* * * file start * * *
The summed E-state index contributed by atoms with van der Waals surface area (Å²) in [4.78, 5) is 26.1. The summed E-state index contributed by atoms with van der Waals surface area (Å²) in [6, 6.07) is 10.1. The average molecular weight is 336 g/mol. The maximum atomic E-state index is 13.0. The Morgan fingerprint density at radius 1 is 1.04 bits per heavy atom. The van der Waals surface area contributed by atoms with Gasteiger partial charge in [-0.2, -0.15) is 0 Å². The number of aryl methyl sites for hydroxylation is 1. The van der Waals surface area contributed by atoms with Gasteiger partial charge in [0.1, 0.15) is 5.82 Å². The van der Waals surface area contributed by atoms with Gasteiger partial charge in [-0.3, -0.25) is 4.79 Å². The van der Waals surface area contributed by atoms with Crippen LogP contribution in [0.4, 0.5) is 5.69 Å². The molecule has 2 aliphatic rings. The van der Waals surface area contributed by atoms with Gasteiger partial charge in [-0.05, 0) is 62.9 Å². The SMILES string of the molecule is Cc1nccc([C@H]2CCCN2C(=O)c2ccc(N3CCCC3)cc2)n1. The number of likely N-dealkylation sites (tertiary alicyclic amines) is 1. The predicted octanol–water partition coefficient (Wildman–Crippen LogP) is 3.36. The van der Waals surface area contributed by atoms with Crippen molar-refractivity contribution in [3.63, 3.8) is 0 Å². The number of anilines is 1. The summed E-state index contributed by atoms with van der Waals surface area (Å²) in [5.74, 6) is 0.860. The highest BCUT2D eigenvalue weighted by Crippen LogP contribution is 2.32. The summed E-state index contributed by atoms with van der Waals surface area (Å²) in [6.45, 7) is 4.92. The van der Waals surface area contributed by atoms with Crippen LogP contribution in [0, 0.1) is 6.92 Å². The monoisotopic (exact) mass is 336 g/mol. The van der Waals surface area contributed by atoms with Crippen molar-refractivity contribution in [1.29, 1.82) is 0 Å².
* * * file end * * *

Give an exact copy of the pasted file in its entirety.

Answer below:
The summed E-state index contributed by atoms with van der Waals surface area (Å²) in [4.78, 5) is 26.1. The summed E-state index contributed by atoms with van der Waals surface area (Å²) in [6, 6.07) is 10.1. The average molecular weight is 336 g/mol. The maximum atomic E-state index is 13.0. The Morgan fingerprint density at radius 1 is 1.04 bits per heavy atom. The van der Waals surface area contributed by atoms with Gasteiger partial charge in [-0.2, -0.15) is 0 Å². The number of aryl methyl sites for hydroxylation is 1. The van der Waals surface area contributed by atoms with Gasteiger partial charge in [0.1, 0.15) is 5.82 Å². The van der Waals surface area contributed by atoms with Gasteiger partial charge in [-0.3, -0.25) is 4.79 Å². The van der Waals surface area contributed by atoms with Crippen LogP contribution in [0.4, 0.5) is 5.69 Å². The molecule has 2 aliphatic rings. The van der Waals surface area contributed by atoms with Gasteiger partial charge in [-0.05, 0) is 62.9 Å². The SMILES string of the molecule is Cc1nccc([C@H]2CCCN2C(=O)c2ccc(N3CCCC3)cc2)n1. The number of likely N-dealkylation sites (tertiary alicyclic amines) is 1. The predicted octanol–water partition coefficient (Wildman–Crippen LogP) is 3.36. The van der Waals surface area contributed by atoms with Crippen molar-refractivity contribution in [3.63, 3.8) is 0 Å². The number of anilines is 1. The summed E-state index contributed by atoms with van der Waals surface area (Å²) in [5.74, 6) is 0.860. The highest BCUT2D eigenvalue weighted by Crippen LogP contribution is 2.32. The summed E-state index contributed by atoms with van der Waals surface area (Å²) in [6.45, 7) is 4.92. The van der Waals surface area contributed by atoms with Crippen LogP contribution in [0, 0.1) is 6.92 Å². The monoisotopic (exact) mass is 336 g/mol. The van der Waals surface area contributed by atoms with Crippen molar-refractivity contribution in [1.29, 1.82) is 0 Å².